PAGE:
The next generation of nuclear security experts is being trained by playing a first-of-its-kind war game designed with help from Sandia National Laboratories.
The game, Signal, which goes online this spring after its launch as a board game last year, offers players a chance to make strategic decisions using modern political, economic, and military tools. By analyzing players' strategies, researchers seek to better understand how new experimental gaming techniques can deepen insight into conflict escalation and the potential implications of new weapon types and technologies.
The operative word is "modern." Studying the past has limitations when trying to understand how to prevent military aggression today and in the future, says Sandia systems analyst Jason Reinhardt.
"Look at the Peloponnesian War and think about what that has to do with a cyberattack in the 21st century—probably not a lot," Reinhardt says. "But people do that all the time, trying to learn as much as possible from historic case studies."
Even applying Cold War concepts to the modern world is challenging, Reinhardt says. Countries are much more interconnected today, and as a result, international relations are more complex.
The Project on Nuclear Gaming (PoNG) is a University of California, Berkeley-led effort funded by Carnegie Corp. of New York, with Sandia and Lawrence Livermore national laboratories working in partnership. Earlier work at all three institutions paved the way for the current project.
The United States has a history of seeking insights into conflict by observing the strategies and tactics of high-ranking military and government officials engaged in artificial war game scenarios. While the expertise of the participants in these traditional seminar-style, scenario-based war games is valuable, they aren't designed to lead to statistically significant conclusions—there are too few participants, they occur too infrequently, and it is difficult to combine the outcomes of games based on different scenarios.
With its new approach, the project has created a way to observe thousands of playthroughs by different players in a game involving cyber, conventional, and nuclear capabilities. The data collected will allow university and lab researchers to examine the variety of strategies that players employ and scenarios that arise in an escalating conflict when new technologies are available.
The board game is designed for three players who each represent a hypothetical country. Players can build towns and cities as well as defensive infrastructure and military bases. Their arsenals include naval, cyber, and high-precision low-yield and electromagnetic pulse nuclear weapons.
Play begins with a diplomacy, or "signaling," phase from which the game takes its name, Signal. Players work simultaneously and indicate their intentions to take different courses of action, such as building cities or military bases, or waging military attacks. They can also form alliances and make trade or other agreements with each other. In the next rounds, players take turns deciding whether to take the actions they signaled previously.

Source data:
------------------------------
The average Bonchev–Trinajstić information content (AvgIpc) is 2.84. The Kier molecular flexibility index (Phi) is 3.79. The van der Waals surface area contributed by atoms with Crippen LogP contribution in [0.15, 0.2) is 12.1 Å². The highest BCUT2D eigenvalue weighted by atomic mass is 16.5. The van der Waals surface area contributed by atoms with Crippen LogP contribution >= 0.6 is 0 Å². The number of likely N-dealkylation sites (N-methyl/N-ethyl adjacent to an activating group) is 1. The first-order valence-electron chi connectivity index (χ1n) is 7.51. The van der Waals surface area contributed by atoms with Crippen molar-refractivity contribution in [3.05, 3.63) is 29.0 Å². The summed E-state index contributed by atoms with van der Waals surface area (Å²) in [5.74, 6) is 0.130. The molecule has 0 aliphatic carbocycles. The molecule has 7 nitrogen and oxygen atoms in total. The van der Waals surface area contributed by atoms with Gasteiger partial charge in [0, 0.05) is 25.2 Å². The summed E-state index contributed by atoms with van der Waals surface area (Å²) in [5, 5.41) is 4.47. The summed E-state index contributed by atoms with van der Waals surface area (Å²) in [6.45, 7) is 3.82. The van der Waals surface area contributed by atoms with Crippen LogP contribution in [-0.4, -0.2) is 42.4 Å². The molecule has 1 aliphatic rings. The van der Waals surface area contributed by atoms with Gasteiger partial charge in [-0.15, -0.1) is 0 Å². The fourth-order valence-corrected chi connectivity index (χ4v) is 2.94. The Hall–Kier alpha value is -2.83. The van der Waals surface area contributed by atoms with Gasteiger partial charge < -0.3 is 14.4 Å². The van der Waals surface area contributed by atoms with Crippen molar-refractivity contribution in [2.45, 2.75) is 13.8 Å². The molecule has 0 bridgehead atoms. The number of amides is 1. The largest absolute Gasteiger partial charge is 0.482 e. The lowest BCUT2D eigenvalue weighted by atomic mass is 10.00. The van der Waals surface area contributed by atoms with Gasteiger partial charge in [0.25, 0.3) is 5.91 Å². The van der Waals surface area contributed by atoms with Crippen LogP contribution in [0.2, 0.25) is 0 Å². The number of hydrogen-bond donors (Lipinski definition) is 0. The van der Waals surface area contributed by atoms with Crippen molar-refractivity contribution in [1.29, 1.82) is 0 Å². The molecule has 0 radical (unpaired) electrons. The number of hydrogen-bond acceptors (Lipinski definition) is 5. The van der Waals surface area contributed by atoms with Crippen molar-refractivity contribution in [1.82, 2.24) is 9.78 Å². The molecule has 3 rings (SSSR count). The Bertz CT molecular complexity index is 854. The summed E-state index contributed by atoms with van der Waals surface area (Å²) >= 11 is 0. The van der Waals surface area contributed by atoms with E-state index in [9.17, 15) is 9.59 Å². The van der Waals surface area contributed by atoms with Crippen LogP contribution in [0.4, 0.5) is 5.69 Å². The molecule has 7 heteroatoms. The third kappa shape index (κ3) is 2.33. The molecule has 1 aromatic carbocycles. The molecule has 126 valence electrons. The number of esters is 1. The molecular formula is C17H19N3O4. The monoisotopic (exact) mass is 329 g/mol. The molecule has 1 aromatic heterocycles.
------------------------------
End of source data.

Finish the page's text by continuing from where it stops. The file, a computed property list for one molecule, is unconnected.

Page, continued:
In addition to signaling, some key elements of the game are bargaining, where players react to signals and make deals across the table with others, and uncertainty, because one can never really know how another player will respond.
Sandia systems engineer Laura Epifanovskaya reports that in early plays of the board game, the team observed players engaging in a series of build-ups and stand-downs of weapons. "Players will signal back and forth to each other, look across the table and ask, 'Do we really want to do this?' Then players start removing some of their signals and instead look to make trade deals," she says.
The electronic version of the game will allow researchers to track every move players make and their communications with each other through online chat logs. This will help researchers understand the extent to which signaling affects the escalation and de-escalation they see.
Through designing the game, analyzing data collected during game play, and playing the games themselves, graduate students are gaining valuable insight into big questions about human behavior in conflict escalation and the implications of new technologies.
The PoNG team recruits early-career security specialists and graduate students in related fields to play the board game, giving them a chance to practice real-time strategic decision making. Computer science majors from UC Berkeley helped build the e-version of the game, and Reinhardt says the process in some cases is inspiring them to pursue public sector careers.
"Many of these students were planning to work for tech firms, and now they're seriously looking at careers in government and national security because of this project," he says.
With support from Carnegie, the Berkeley students also are analyzing the data collected during game play and discovering deep satisfaction from contributing to a body of knowledge with such far-reaching consequences, Reinhardt says. "My university colleagues tell me this project has enabled them to think about subjects they'd never have otherwise learned about," he adds.
Sheryl Hingorani, senior manager for systems analysis, feels the intergenerational nature of the PoNG team is one of the most exciting aspects of the project. "The different levels of experience make this a deep learning exercise for everyone involved," she says.
With the launch of the e-game this month, the team will be looking for players. Additional information is available on the project website.
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